Gender Barriers

Recently an article appeared on the front page of the Sunday New York Times entitled “When Job Puts Sexes Together, Workers Cringe.” Great title – it called out for the story to be read. But, Melissa, who read it first, and I found the story shocking in terms of the data it reported. The data were from a large survey of over 5000 registered voters. The study focused on whether it was appropriate or inappropriate for people of opposite genders (not married to each other) to be alone in certain situations and the answers were broken down by gender. In the “least offensive” category was “Having a work meeting” – but 25% of women and 22% of men said it was inappropriate for a woman and a man to be alone in a work meeting. The other scenarios were: “Driving in a car,” found to be inappropriate by 38% (women) and 29% (men); “Having lunch,” found to be inappropriate by 44% (women) and 36% (men); “Having dinner,” found to be inappropriate by 53% (women) and 45% (men); and “Having a drink,” found to be inappropriate by 60% (women) and 28% (men). “Wow!” is my reaction.’ As the article points out, it is clear that significant numbers of people find these, everyday, workplace behaviors to be inappropriate when engaged in by people of opposite genders who are not married to one another because they believe sex is implied by these settings. The shocking point is to think that these people can’t see how one can keep his/her pants on and interact professionally with the opposite gender. There is no doubt that sexual harassment is an issue – people at the highest echelon apparently don’t know what appropriate behavior is, but the sad part of this is, how can men and women function as equals in a world where these perceptions exist? I don’t know if all of the respondents to this survey were employed, or, for example, living in 1950s traditional relationships. But, for a woman to not interact, to not go to lunch, have drinks, etc., in a work environment is career limiting to say the least. And, as Melissa will likely point out, it is totally unrealistic. A career person must learn appropriate norms of behavior with opposite gender co-workers – that it might be inappropriate to ride together in a car, or any of these other things should not be an issue. Inappropriate behaviors in cars or bars is the issue, but not being able to be in these situations will create a glass wall, not ceiling, between otherwise equal co-workers. I suppose it is important to note that 1/3 to 2/3 of population segments feel this way, but it is also important to break the glass walls by breaking them down. Precautions make sense. Leaving a door open in a one on one meeting, regardless of the participants’ gender, may make sense. Meeting in glass walled conference rooms, avoiding the dark corners of a restaurant or bar, may reduce risks, but to avoid them completely introduces another layer of risk that can be difficult to overcome.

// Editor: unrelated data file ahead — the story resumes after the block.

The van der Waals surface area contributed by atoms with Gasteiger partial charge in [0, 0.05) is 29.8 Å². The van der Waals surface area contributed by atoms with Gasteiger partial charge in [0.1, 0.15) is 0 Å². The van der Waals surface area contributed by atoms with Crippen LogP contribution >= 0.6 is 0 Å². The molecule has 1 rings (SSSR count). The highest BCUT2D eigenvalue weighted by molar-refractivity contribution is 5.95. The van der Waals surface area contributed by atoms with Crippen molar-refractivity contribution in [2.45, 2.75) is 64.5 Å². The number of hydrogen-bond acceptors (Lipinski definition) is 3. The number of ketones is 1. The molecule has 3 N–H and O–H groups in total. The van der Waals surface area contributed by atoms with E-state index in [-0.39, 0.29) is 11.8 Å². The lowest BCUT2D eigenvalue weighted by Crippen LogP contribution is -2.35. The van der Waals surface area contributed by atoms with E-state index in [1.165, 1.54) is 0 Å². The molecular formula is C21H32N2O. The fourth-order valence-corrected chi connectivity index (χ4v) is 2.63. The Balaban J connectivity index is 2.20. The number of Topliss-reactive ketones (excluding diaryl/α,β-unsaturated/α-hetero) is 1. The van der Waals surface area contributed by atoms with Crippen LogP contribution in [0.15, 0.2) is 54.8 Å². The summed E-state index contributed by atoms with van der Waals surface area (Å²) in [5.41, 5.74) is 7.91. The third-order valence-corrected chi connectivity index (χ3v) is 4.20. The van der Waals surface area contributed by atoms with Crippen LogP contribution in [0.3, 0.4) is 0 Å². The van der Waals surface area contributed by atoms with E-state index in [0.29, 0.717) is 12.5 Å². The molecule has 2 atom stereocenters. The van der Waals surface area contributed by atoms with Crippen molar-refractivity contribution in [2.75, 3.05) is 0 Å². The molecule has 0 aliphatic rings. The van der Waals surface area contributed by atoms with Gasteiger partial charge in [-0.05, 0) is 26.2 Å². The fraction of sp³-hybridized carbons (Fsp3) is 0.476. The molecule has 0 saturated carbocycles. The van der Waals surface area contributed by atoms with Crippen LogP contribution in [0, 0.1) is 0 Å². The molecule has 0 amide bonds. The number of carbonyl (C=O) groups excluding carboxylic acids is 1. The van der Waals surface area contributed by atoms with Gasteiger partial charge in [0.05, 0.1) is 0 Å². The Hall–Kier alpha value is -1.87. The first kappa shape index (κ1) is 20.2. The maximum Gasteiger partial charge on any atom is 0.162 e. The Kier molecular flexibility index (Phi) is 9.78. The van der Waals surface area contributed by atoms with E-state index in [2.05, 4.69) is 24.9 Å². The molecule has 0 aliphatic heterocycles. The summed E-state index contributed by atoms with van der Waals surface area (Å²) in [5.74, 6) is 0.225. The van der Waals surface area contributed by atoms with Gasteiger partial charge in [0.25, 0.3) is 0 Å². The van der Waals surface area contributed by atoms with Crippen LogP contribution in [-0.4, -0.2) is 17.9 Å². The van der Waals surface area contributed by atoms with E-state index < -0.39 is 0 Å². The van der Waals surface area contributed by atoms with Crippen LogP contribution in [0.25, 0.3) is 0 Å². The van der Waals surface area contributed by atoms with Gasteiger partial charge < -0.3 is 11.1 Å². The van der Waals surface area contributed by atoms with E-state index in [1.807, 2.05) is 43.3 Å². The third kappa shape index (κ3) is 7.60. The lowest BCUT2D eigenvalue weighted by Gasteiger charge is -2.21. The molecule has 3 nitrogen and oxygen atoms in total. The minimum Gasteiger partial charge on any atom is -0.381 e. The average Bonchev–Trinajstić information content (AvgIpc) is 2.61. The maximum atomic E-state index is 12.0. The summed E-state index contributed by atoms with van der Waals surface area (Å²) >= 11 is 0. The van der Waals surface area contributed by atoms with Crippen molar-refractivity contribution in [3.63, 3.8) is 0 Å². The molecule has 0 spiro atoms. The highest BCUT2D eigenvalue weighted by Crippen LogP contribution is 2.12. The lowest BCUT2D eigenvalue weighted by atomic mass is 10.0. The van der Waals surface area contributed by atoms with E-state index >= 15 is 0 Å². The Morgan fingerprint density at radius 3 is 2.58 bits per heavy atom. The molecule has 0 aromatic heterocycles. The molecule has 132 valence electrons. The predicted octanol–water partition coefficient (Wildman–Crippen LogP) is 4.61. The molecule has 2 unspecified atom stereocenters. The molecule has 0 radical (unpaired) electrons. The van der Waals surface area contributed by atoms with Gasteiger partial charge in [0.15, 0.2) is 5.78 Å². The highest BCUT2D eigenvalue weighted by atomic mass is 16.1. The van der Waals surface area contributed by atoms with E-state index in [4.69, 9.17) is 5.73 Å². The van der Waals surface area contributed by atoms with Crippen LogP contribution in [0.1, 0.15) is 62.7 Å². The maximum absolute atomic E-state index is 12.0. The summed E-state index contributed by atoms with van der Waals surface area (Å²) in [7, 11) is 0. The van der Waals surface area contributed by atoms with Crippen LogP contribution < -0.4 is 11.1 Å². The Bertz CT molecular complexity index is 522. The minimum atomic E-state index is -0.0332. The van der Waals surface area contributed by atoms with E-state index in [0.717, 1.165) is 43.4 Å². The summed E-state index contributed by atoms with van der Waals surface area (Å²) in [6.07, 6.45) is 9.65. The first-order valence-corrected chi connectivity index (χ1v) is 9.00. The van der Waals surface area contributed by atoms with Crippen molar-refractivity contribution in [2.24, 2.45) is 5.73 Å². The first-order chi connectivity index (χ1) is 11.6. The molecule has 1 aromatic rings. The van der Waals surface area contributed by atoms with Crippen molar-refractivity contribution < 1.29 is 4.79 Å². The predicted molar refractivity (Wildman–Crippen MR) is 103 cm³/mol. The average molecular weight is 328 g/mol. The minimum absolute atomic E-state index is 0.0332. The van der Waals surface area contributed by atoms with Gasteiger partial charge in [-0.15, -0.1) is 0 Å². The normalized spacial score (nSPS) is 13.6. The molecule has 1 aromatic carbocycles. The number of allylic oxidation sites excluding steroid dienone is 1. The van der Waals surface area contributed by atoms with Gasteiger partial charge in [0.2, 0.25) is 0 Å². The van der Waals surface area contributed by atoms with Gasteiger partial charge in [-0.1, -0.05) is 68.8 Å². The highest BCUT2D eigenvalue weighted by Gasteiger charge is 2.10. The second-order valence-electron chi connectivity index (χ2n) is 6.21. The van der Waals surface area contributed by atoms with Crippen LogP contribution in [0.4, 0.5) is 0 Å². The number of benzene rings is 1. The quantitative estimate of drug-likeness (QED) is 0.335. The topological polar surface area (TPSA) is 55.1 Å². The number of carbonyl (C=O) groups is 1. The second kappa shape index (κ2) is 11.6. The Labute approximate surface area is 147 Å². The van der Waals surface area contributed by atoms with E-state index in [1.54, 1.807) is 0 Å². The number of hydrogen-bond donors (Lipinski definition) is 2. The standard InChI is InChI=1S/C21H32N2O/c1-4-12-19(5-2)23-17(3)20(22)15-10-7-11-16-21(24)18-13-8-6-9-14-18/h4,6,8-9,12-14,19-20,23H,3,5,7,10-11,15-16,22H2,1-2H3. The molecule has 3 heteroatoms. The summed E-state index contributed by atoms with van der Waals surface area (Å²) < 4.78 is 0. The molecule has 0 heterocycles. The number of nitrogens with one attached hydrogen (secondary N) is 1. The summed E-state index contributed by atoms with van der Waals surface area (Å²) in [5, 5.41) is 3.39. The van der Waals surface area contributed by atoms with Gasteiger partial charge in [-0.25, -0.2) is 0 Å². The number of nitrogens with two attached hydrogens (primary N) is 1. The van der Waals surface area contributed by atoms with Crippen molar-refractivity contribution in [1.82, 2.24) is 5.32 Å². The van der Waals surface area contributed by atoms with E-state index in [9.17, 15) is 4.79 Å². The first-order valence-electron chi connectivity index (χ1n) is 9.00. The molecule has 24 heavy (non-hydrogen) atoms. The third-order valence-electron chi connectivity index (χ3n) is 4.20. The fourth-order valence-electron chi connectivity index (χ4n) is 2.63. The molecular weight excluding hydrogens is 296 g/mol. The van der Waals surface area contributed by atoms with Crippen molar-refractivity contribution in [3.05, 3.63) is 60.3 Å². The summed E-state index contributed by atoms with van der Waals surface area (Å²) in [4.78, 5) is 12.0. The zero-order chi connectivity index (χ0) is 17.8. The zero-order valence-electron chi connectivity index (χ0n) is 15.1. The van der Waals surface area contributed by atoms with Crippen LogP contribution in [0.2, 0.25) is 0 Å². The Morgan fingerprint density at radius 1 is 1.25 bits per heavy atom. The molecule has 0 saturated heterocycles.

The article from the New York Times that is the subject of this post appeared on page 1 on Sunday, July 2, 2017. The title intrigued me with its implication regarding workers cringing when working with opposite sex co-workers. My first impression was that the article’s focus was on occupations that were traditionally male, such as firefighters, and the assimilation of women into these predominantly male workplaces. I was wrong. The article reported data from a study with an epic sample size of 5, 282 people, yielding results that are highly statistically significant. (For the layperson reading this post, a sample size of 400 is common in scientific survey research. A sample size of 400 yields a 95% confidence interval. Thus, a sample size of over 5,000 yields almost 100% accuracy.) The study was not about male or female dominated professions; rather, it was about working with opposite gender people in any workplace. I am an excellent reader and an informed consumer of social science research, but I thought I was confused when interpreting the bar graphs that accompanied the article. I thought, surely, I must be reading them incorrectly because they were, as far as I am concerned, so far fetched and foreign with any workplace experiences I have ever had. I, of course, read everything correctly the first time. It appears to be true that most people, particularly women, believe it is inappropriate to participate in work related activities with male co-workers that, in my opinion, are not only harmless, but are required for meaningful participation in the workforce. For example, I cannot imagine how I would be able to complete my work on behalf of my clients, almost all of whom are men, if I could not discuss their case while having lunch or dinner. I cannot begin to imagine how I would decline such an invitation. Could I tell my client, “No, I am scared to meet you in a restaurant for lunch because you are a man, so you will need to bring your wife with you”? Similarly, I cannot imagine how I could perform my job on behalf of my clients if I were unable to travel across the United States of America with my Research Associates, some of whom are, you guessed it, men. Should we drive in two separate rental cars when we disembark from our flight, one for men and one for women, lest we yield to some primordial instinct to engage in inappropriate behavior on our way to…the HOTEL where we are planning to work? I capitalized HOTEL for emphasis: Should my research team and I stay at two different hotels, one for men and one for women? How would we ever get any work done if we cannot work together? Previous posts David and I have written have focused on sexism and how, at this stage in my life and career, I am still subjected to rampant sexism, but after reading this recent article, I believe sexist attitudes will prevail for a long time to come. Just like the song by Alan Parsons says, “If I had time to, I wouldn’t want to be like you,” or in this case, like the majority of people who live their lives in fear of living in the modern world.